Tuesday, 11 September 2012

For the love of a son, A mother suffers

Jean Sasson’s latest book is titled For the Love of a Son, and narrates the travails of an Afghan woman who had to lose the love of her son due to the hegemonic domination of her husband. After years of violent treatment at his hand, Maryam Totakhail’s son was rudely wrested from her, kidnapped and taken away to Afghanistan, where his father brainwashed him against her. Maryam’s story is the exposition of a survivor of every kind of violence – mental, physical and economical. And yet, Maryam is resilient – resilient not by force, but resilient by choice. She spared a few minutes in a conversation with Deltawomen, and spoke of her life, her sons, and her dreams.

1. Your life has been so tumultuous, especially in the early years. What gives you the courage to face adversity in the eye?
I guess it is my sense of humour that is my beacon of light. The biggest part of it was that as I was growing up as a child, I talked, and walked like boy. Acting like a man, I tended to feel stronger – because that is the mentality that my society was led to believe. I believe I was the reason for my courage, always, because I blocked my pain, and blocked my obstacles out – and took each challenge as it came.
Maryam Totakhail

2. There is so much literature about how women in Afghanistan have suffered under the yoke of the Taliban's regime. Could you tell us something about your life in Afghanistan? Your childhood, your growing years- was it heavily encumbered by the antagonistic ways of the Taliban?
It is true that women have been treated as second class citizens in Kabul. Before the Taliban, they were educated women and education brought some freedom for them. What the Taliban did was to implement tribal traditions on all Afghan women. As a result, women in Kabul suffered a lot. I grew up in Kabul, at a time when women wore modern clothes, had jobs – of course, with the painful precondition that all this was possible only if the man of her house allowed her to do that. One of our close relatives was educated, and even had a job outside of her house. Despite that, she didn't have the freedom that a western woman has. Her husband took a second wife, and wouldn’t let his wife see a male doctor – and most recently, he married again! This shows you how women in Afghanistan have little power or rights.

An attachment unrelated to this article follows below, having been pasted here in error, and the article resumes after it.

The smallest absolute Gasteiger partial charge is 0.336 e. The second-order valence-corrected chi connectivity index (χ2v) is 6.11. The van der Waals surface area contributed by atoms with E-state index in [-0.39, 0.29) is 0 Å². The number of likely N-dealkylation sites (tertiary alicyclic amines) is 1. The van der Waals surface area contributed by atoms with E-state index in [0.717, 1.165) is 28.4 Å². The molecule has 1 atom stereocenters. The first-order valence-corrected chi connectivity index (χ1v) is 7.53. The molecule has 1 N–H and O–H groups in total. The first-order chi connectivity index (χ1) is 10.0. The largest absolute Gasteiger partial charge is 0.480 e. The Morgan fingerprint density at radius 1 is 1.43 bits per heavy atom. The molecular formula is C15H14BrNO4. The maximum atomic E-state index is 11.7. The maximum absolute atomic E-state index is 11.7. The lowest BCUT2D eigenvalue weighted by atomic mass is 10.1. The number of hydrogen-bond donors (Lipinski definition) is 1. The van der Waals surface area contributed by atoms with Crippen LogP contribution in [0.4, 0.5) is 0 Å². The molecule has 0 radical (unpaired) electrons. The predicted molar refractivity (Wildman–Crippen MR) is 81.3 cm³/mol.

3. What is your dream for your country?

1 – Peace
2 – Peace
3 – Equality  
4. Is there a possibility for Afghanistan to rise above this turmoil? What do you believe would be the remedy to the trauma the country has been put through?
I believe there is. Peace will bring the cure for the wounds. I believe that Education of women will help Afghanistan rise out of this turmoil. That, and a change in the attitude towards women.

5. There is plenty of talk about how the world has misinterpreted Afghanistan, that the world should just leave Afghanistan alone and respect its sovereignty. Is that viable for Afghanistan? Is it politically pragmatic to leave the country at the mercy of warlords and undefined leadership?
Unfortunately, No. If the Supreme invaders leave Afghanistan now, that will bring the rootless gangsters – or as you call them, warlords – to the position of power they need to destroy the sovereignty. The country needs at least ten more years of American involvement to help govern it.
6. Women in Afghanistan have been described as being subservient to their men, taking their mistreatment and instances of Domestic Violence as just a part of life, and something they can do nothing about. Do you believe this is still true? What do you think is necessary for the Afghan woman, for her empowerment?
The mistreatment of Afghan women is still happening in Afghanistan as we speak. An Afghan woman gets punished even if she was raped. A rape victim is at fault – the mentality in Afghanistan is that the crime was hers, even if she was the victim. Afghan prisons are packed with woman who have been raped, or have run away from abusive husbands or have been sold by their own family, for a few thousand Afghanis.  The only cure for subservience is education. Education will make a woman aware of her rights, and make her independent. With education, a woman can handle her life and  protect her dignity.

7. What are your thoughts on the way Afghanistan is being handled globally?
Afghanistan is a military base.  But slowly, progress is coming to the torn worn country.
I'm optimistic for the future of Afghanistan. We are getting slowly to overcome the obstacles. Just that the situation relating to women – it could, and should be so much better!

8. Are you in touch with your first son? Does he know that a book has been brought out? Is he willing to see the truth?
Before the book was out, my son was in touch with me regularly. After the book was out, he seems to be unhappy. Sadly, I have very little contact with him.

Written by Kirthi Jayakumar

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